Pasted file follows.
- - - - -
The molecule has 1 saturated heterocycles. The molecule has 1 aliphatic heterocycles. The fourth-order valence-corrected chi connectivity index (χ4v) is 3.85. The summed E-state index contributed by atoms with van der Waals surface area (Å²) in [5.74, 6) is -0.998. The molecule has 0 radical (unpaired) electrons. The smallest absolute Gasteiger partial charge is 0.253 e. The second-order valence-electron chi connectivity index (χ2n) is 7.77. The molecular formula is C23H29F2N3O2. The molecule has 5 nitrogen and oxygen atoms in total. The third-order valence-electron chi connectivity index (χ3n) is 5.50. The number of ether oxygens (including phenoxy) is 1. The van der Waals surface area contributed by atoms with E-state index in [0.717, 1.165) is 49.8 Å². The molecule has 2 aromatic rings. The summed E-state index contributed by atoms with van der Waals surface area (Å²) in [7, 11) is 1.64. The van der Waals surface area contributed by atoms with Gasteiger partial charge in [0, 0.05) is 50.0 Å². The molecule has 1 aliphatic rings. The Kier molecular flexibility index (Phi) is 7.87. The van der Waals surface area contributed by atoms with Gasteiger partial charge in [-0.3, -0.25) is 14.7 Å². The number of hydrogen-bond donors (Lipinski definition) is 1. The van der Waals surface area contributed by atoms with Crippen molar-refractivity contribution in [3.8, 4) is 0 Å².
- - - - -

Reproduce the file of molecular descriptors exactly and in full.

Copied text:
The molecule has 1 saturated heterocycles. The molecule has 1 aliphatic heterocycles. The fourth-order valence-corrected chi connectivity index (χ4v) is 3.85. The summed E-state index contributed by atoms with van der Waals surface area (Å²) in [5.74, 6) is -0.998. The molecule has 0 radical (unpaired) electrons. The smallest absolute Gasteiger partial charge is 0.253 e. The second-order valence-electron chi connectivity index (χ2n) is 7.77. The molecular formula is C23H29F2N3O2. The molecule has 5 nitrogen and oxygen atoms in total. The third-order valence-electron chi connectivity index (χ3n) is 5.50. The number of ether oxygens (including phenoxy) is 1. The van der Waals surface area contributed by atoms with E-state index in [0.717, 1.165) is 49.8 Å². The molecule has 2 aromatic rings. The summed E-state index contributed by atoms with van der Waals surface area (Å²) in [7, 11) is 1.64. The van der Waals surface area contributed by atoms with Gasteiger partial charge in [0, 0.05) is 50.0 Å². The molecule has 1 aliphatic rings. The Kier molecular flexibility index (Phi) is 7.87. The van der Waals surface area contributed by atoms with Gasteiger partial charge in [-0.3, -0.25) is 14.7 Å². The number of hydrogen-bond donors (Lipinski definition) is 1. The van der Waals surface area contributed by atoms with Crippen molar-refractivity contribution in [3.8, 4) is 0 Å².